Parliament passed a second reading of the EU Referendum Bill on 9 June by a huge majority. However, Britain's Foreign Secretary Philip Hammond, who is piloting the Bill through the House, was immediately accused by Tory eurosceptics of trying to fix the result in favour of staying in.
Speaking before the Commons passed the Bill by 544 votes to 53, Hammond said it would give an "entire generation" of British citizens a first chance to decide on the country's relationship with the EU. Britain last voted on EU - then the European Market - membership in 1975.
Hammond said: "We've had referendums on Scottish devolution, referendums on Welsh devolution, referendums on our electoral system and on a regional assembly for the north east.
"But an entire generation of British voters has been denied the chance to have a say on our relationship with the European Union. And Mr Speaker, today we are putting that right."
"To many people, the EU has come to feel like something done to them, not for them."
He added: added: "We need a fundamental change in the way the European Union operates. It is now a union which has at its core a eurozone of 19 members which will integrate more closely together.
"There needs to be an explicit recognition those who are not part of that core do not need to pursue ever closer union. There need to be an explicit protection of the interests of those non-eurozone members as the EU goes forward.
"We expect to be able to negotiate a new deal which will address the concerns of the British people which we will then put to them in the promised referendum."
Row behind the Purdah
While the government had the support of the opposition Labour, Scottish National and Liberal Democrat parties, there were rumblings of discontent among Tory eurosceptics.
Hammond was repeatedly criticised by his own backbenchers - some of them senior with ties in the Cabinet - over a Purdah provision to allow ministers and civil servants to speak out immediately before the vote. Civil servants usually have a 28-day Purdah.
He said the government would not use "public money to send out mailshots".
Owen Paterson, a former Tory cabinet minister, said Mr Hammond's argument about why public money might be spent explaining the government's favoured outcome was "nonsense" as it could make the vote appear "rigged" and render the result "illegitimate".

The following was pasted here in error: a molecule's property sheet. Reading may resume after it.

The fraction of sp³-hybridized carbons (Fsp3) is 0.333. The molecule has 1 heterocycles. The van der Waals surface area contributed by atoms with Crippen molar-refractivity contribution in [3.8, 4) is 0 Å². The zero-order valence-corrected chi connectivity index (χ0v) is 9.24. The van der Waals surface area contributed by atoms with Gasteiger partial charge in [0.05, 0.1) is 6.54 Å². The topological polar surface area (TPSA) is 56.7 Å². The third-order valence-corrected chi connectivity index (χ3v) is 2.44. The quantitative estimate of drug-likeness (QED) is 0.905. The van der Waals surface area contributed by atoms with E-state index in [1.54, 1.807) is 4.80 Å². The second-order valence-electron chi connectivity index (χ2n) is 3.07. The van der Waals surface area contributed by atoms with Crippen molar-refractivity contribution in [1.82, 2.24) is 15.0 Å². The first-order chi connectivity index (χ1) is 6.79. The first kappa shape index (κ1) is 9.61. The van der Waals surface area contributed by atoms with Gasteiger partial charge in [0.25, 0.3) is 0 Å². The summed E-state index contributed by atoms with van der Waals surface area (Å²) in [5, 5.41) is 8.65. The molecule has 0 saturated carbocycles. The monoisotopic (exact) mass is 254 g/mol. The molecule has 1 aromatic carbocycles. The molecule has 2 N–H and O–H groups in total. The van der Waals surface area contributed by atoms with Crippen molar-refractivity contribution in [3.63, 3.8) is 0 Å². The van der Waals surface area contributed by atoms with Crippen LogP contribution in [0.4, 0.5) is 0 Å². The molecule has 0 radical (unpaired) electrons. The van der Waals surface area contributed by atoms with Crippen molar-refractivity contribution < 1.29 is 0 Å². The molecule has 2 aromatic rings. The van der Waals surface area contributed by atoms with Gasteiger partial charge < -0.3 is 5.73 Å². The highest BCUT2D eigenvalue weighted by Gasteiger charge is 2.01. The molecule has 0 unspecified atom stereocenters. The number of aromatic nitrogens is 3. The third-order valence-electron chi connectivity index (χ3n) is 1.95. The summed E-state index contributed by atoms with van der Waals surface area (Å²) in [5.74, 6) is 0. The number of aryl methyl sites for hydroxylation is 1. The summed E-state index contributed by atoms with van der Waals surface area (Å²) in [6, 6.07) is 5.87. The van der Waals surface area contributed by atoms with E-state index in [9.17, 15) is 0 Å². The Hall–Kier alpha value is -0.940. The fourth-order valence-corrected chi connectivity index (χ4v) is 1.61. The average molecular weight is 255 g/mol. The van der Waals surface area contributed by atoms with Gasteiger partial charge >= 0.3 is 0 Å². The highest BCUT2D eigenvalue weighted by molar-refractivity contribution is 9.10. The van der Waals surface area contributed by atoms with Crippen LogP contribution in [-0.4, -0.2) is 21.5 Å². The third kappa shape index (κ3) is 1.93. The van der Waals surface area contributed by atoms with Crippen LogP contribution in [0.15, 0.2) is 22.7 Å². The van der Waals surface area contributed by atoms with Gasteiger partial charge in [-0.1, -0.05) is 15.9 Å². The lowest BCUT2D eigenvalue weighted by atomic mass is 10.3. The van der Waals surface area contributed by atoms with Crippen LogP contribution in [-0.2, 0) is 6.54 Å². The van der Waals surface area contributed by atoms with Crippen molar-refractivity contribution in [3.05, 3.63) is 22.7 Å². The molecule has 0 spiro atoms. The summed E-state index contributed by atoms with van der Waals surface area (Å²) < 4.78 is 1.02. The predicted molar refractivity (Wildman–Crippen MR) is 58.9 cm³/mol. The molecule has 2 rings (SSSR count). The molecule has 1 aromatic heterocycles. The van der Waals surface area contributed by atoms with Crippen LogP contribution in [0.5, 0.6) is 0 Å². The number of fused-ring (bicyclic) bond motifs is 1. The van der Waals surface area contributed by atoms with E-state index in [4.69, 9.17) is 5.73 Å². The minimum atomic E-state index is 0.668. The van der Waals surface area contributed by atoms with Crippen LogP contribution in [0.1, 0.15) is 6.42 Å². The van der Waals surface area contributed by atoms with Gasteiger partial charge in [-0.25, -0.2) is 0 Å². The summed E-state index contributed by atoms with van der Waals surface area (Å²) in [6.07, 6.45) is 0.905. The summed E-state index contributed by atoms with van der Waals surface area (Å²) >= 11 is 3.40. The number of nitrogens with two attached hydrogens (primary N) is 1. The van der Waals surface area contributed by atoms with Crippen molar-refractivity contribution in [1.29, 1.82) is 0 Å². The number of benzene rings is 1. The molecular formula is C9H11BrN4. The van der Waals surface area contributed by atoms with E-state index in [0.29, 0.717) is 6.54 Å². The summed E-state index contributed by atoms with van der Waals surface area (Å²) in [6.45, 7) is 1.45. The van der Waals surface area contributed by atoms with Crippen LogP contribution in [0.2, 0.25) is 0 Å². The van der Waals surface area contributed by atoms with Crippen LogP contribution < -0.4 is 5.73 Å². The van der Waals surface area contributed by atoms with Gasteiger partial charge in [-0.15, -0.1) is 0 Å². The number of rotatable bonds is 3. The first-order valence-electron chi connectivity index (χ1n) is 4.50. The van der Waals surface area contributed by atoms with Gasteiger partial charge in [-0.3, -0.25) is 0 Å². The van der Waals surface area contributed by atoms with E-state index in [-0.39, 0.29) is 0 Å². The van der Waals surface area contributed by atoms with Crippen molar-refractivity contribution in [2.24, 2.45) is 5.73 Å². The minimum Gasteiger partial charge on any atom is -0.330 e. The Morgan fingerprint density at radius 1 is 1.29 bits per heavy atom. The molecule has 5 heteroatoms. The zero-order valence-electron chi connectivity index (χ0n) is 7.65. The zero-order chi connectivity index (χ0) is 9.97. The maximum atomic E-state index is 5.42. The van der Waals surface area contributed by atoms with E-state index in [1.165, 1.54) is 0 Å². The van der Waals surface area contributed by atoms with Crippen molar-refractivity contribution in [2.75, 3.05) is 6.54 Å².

Paterson, along with many Tory MPs, believe Prime Minister David Cameron will back a Yes vote even if he manages to secure only cosmetic changes to Britain's relationship with the EU.
The eurosceptics want Cameron to bring back a deal that would repatriate wide-ranging powers to the UK parliament and give Britain control over its borders with regard to EU citizens.
Former Attorney General Dominic Grieve also urged the Foreign Secretary not to make it seem as though he wanted to "load the dice" in favour of a Yes vote.
Tory Hokey Cokey
Shadow Foreign Secretary Hilary Benn said the Labour leadership would campaign strongly in favour of the UK remaining a part of the EU - but warned that the Tories were playing "hokey cokey" with the referendum.
"The prime minister is probably for in, but he can't say definitely he's in or out because a lot of his MPs are for out unless they can be persuaded to be in," he said.
"Meanwhile, the foreign secretary who used to be leaning out now appears to be leaning in, while other members of the Cabinet who are for out read yesterday that they would be out unless they campaigned for in.
"Now it seems they might be in even though after all they are probably for out. In, out, in, out, it's the EU Tory Hokey Cokey - a complete mess."
There was also a row over the voting age, with Labour, the Lib Dems, the SNP and some Tory MPs supporting including 16-17 year olds. The government position, however, is that it should be open to those who vote in UK parliamentary elections, that is the over-18s.